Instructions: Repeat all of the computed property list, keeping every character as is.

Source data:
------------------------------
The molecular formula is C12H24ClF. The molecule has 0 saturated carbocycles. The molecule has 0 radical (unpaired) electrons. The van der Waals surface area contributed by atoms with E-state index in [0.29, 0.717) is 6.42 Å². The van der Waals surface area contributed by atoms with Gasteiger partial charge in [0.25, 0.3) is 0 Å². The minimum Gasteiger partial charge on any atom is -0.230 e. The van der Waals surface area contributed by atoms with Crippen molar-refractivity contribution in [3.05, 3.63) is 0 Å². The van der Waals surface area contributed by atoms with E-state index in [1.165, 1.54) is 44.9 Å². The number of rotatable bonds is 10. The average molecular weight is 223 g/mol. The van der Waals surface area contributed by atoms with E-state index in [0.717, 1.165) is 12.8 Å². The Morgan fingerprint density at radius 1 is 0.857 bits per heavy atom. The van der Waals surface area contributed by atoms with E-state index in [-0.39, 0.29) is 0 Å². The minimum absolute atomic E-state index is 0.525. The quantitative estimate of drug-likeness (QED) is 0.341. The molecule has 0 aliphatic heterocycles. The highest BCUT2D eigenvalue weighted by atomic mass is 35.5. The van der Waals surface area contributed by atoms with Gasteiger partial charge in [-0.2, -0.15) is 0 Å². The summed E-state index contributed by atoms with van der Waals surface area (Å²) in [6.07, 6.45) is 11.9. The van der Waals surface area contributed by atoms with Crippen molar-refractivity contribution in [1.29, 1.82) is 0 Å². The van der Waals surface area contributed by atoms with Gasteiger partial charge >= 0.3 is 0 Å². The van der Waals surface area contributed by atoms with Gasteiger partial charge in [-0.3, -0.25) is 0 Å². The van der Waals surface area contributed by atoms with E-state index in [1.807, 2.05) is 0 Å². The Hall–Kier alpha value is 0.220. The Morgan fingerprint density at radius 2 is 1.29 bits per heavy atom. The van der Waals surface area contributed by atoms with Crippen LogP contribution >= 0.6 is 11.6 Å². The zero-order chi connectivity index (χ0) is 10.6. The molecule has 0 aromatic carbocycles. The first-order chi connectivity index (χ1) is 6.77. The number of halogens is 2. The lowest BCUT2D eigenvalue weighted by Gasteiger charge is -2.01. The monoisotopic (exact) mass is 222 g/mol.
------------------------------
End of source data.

The molecular formula is C12H24ClF. The molecule has 0 saturated carbocycles. The molecule has 0 radical (unpaired) electrons. The van der Waals surface area contributed by atoms with E-state index in [0.29, 0.717) is 6.42 Å². The van der Waals surface area contributed by atoms with Gasteiger partial charge in [0.25, 0.3) is 0 Å². The minimum Gasteiger partial charge on any atom is -0.230 e. The van der Waals surface area contributed by atoms with Crippen molar-refractivity contribution in [3.05, 3.63) is 0 Å². The van der Waals surface area contributed by atoms with E-state index in [1.165, 1.54) is 44.9 Å². The number of rotatable bonds is 10. The average molecular weight is 223 g/mol. The van der Waals surface area contributed by atoms with E-state index in [0.717, 1.165) is 12.8 Å². The Morgan fingerprint density at radius 1 is 0.857 bits per heavy atom. The van der Waals surface area contributed by atoms with E-state index in [-0.39, 0.29) is 0 Å². The minimum absolute atomic E-state index is 0.525. The quantitative estimate of drug-likeness (QED) is 0.341. The molecule has 0 aliphatic heterocycles. The highest BCUT2D eigenvalue weighted by atomic mass is 35.5. The van der Waals surface area contributed by atoms with Gasteiger partial charge in [-0.2, -0.15) is 0 Å². The summed E-state index contributed by atoms with van der Waals surface area (Å²) in [6.07, 6.45) is 11.9. The van der Waals surface area contributed by atoms with Crippen molar-refractivity contribution in [1.29, 1.82) is 0 Å². The van der Waals surface area contributed by atoms with Gasteiger partial charge >= 0.3 is 0 Å². The van der Waals surface area contributed by atoms with Gasteiger partial charge in [-0.3, -0.25) is 0 Å². The van der Waals surface area contributed by atoms with E-state index in [1.807, 2.05) is 0 Å². The Hall–Kier alpha value is 0.220. The Morgan fingerprint density at radius 2 is 1.29 bits per heavy atom. The van der Waals surface area contributed by atoms with Crippen LogP contribution >= 0.6 is 11.6 Å². The zero-order chi connectivity index (χ0) is 10.6. The molecule has 0 aromatic carbocycles. The first-order chi connectivity index (χ1) is 6.77. The number of halogens is 2. The lowest BCUT2D eigenvalue weighted by Gasteiger charge is -2.01. The monoisotopic (exact) mass is 222 g/mol.